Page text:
By V Romeschchandra, Asian Conversations
No longer mere low-cost production centres, China and India are leading the Asian buying spree. Say hello to a new giant, the Asian consumer.
The growing march of the Asian consumer – led by behemoths China and India – is going to change the global balance of power and corporate interactions.
There is a new megatrend in the global economy. It is the rise of the Asian consumer, particularly in China and India, but also elsewhere in the region. It is a story that could play out over at least half a century and promises to have as dramatic an impact on the world as the rise of the American consumer in the post-war era of the 1950s. It will have huge implications – for companies (both within Asia as well as foreign multinationals), for investors and for governments, not to mention the consumers themselves.
The key to the Asian consumer story is the rise of the middle class. According to a seminal study by economist Homi Kharas for the OECD published in 2010, if we define a global middle class as those living in households with daily per capita incomes ranging from US$10 to $100 per day in purchasing power parity terms, Asia accounts for 28 percent of the world’s middle class today in terms of numbers of people. By 2020, that share could double. And by 2030, two thirds of the world’s middle class will be in Asia.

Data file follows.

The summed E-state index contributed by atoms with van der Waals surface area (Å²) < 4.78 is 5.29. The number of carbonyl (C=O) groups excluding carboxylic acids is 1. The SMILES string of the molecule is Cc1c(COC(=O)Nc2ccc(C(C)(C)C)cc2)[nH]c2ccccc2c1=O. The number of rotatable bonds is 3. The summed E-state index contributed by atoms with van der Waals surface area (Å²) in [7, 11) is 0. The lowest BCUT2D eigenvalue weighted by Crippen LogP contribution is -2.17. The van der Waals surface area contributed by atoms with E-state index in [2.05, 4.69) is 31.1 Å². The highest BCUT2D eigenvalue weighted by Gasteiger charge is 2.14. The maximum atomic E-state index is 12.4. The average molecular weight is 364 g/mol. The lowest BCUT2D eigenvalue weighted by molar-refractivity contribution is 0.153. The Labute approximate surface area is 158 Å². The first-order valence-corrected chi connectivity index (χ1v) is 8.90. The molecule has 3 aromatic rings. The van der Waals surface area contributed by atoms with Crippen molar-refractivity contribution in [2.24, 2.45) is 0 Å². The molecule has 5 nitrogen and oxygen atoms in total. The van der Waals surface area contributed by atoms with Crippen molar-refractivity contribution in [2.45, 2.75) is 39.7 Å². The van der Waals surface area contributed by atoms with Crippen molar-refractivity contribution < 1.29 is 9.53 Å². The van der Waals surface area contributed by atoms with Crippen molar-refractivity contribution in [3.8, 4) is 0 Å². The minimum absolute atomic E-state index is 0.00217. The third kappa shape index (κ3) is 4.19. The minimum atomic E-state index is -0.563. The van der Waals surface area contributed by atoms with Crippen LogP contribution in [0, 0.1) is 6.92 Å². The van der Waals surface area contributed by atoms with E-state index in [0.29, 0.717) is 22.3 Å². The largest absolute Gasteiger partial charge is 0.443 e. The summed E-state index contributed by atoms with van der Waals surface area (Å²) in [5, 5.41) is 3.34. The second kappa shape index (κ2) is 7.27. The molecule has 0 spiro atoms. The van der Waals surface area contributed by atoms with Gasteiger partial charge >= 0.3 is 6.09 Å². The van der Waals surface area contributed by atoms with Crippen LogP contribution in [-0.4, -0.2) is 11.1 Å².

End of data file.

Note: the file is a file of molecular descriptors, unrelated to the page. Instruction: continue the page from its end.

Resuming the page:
The rise of the Asian consumer spells huge opportunities for companies. Some economies, India’s and China’s in particular, already have extremely strong local companies in a range of consumer goods industries, especially in markets for non-luxury goods. Several multinationals are also deeply entrenched in these markets, including Colgate, Coca-Cola, Pepsico, Procter and Gamble, Unilever and Nestle.
Economists speculate that there will be increasing scope for mergers and acquisitions in these non-luxury goods industries, with big players buying out entrenched local brands to expand their product lines in growing markets.
The biggest part of the story is China. The country’s leadership is aware – and is constantly reminded by the rest of the world – that its consumption has nowhere near kept pace with its growth over the last three decades. The government is trying to rebalance the economy, with a view to boosting consumption, reducing the reliance on exports and dealing with rising income and regional inequalities.
Plenty can still happen to prevent Asia’s consumption story from taking off as optimists project. China faces many dangers: runaway inflation, a possible banking crisis arising from extravagant lending and a possible bursting of asset bubbles, and social unrest. Long-established savings habits will also be slow to change. India, for its part, is fiscally too constrained to dramatically increase social sector spending which it needs to do.
The possibility of the return of global crises – a spiralling of Europe’s sovereign debt crisis for instance – cannot be ruled out either. All of these will slow down the ability of Asian governments to put in place measures that accelerate domestic consumption growth.
However, no matter what, the broad contours of Asia’s consumption boom are intact; it can be delayed, but it cannot be stopped. And it will change the world.